California 6.9 earthquake was number 8,329 in last 12 months
California's 6.9 magnitude on the Richter scale earthquake on the San Andreas fault line was just one of the 8,239 earthquakes that hit the state in the last 12 months.
Earthquake magnitudes are measured on an exponential scale, with each point of increase representing ten times more intensity. California normally experiences about 20 temblors a day, but July 4 and 5 saw a "quake storm" with over 766 events.
Approximately 90 percent of all earthquakes and 80 percent of all volcanic eruptions in the world occur along the infamous volcanic "Ring of Fire." The 25,000-mile horseshoe-shaped ring that runs along the western Pacific coast, across to the Polynesian Islands, and up the east coast of Asia has moved out of its approximately 65-year quiet period and into its 65-year active period. The Ring is associated with a nearly continuous series of oceanic trenches, volcanic arcs, and volcanic belts that all can become active.
No deaths have been reported and minimal injuries in the latest big quake that occurred in a desolate area, but July 4 and 5 property damages could be over $60 million dollars. Despite earthquakes being common in California, only 13% percent of homeowners have earthquake insurance, according to the California Department of Insurance. Renter's and homeowner's insurance policies do not automatically provide coverage without purchasing an extra coverage rider.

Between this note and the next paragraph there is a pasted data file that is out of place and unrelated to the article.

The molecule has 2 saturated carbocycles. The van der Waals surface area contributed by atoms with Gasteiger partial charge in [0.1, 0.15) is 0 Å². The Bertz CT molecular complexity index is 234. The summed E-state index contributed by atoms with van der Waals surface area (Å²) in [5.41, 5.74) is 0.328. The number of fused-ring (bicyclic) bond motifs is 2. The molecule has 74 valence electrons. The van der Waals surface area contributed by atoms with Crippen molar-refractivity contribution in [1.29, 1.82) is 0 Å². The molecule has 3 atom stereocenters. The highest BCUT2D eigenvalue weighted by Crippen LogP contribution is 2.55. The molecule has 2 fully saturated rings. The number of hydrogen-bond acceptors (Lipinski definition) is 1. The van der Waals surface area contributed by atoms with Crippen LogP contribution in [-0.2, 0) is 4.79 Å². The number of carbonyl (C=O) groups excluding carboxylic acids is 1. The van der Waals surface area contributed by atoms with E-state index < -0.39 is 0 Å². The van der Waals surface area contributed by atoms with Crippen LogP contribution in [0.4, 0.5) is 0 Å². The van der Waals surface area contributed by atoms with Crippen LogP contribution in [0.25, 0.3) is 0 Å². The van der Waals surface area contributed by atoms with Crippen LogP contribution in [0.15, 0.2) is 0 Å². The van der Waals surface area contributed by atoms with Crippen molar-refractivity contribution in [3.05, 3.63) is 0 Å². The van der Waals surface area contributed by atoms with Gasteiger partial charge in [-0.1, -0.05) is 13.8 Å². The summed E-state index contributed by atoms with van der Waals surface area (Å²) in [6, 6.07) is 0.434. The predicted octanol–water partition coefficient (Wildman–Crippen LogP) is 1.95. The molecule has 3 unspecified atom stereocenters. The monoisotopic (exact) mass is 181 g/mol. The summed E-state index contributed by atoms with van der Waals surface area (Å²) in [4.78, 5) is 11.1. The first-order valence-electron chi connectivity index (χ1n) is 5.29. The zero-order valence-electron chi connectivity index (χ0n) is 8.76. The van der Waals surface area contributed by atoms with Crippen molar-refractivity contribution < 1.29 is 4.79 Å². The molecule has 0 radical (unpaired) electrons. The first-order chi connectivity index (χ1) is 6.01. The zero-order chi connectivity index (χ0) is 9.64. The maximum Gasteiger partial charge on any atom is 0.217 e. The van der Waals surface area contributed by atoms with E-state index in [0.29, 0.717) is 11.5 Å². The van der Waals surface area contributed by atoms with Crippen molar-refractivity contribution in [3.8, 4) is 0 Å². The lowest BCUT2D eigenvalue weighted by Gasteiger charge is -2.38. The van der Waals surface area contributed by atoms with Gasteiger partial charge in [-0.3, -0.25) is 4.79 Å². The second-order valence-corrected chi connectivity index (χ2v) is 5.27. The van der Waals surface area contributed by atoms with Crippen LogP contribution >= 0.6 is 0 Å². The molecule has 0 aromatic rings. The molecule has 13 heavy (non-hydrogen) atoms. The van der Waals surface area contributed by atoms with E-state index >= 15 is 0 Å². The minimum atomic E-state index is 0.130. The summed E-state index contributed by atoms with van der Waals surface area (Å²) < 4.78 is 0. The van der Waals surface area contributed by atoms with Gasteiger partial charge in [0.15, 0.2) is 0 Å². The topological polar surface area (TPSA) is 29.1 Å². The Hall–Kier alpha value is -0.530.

According to Caltech, the July 5 temblor was the 14th strongest event in California history. Centered about 150 miles northeast of Los Angeles, the event occurred as the result of a continuing "shallow strike slip faulting" in the crust of the North America plate. The lateral slip "rupture" arose along the major boundary formed by the Pacific and North America plates that moves at an average of 48 millimeters per year.
The Golden State Ring of Fire is part of an intense area impacted by the massive network of faults and branches that runs underneath California, Oregon, and Washington. Eastern California has hosted numerous moderate-sized earthquakes and magnitude 5 or higher earthquakes over the last 40 years. The most recent quake storm included only one other large event in the area, a 6.4-magnitude quake early Thursday morning.
Oregon State University volcanologists commented that the Ring of Fire always involves an oceanic plate collecting water-saturated sediments being shoved under the crust and uppermost mantle of a land plate.
The December 8, 2014 South Napa Earthquake registered 6.0 on the Richter scale and hit a populated area. As a result, one person died, 200 were hospitalized, and insurance losses were estimated in the range of $362 million to $1 billion.
Although one survey found that a stunning 36 percent of all Americans believe that increases in natural disasters in recent years are an indication of the biblical End Times, residents along the Pacific Rim can look forward to another six decades of learning about the exciting natural wonders the Ring of Fire has raged on the Earth over the last millennia.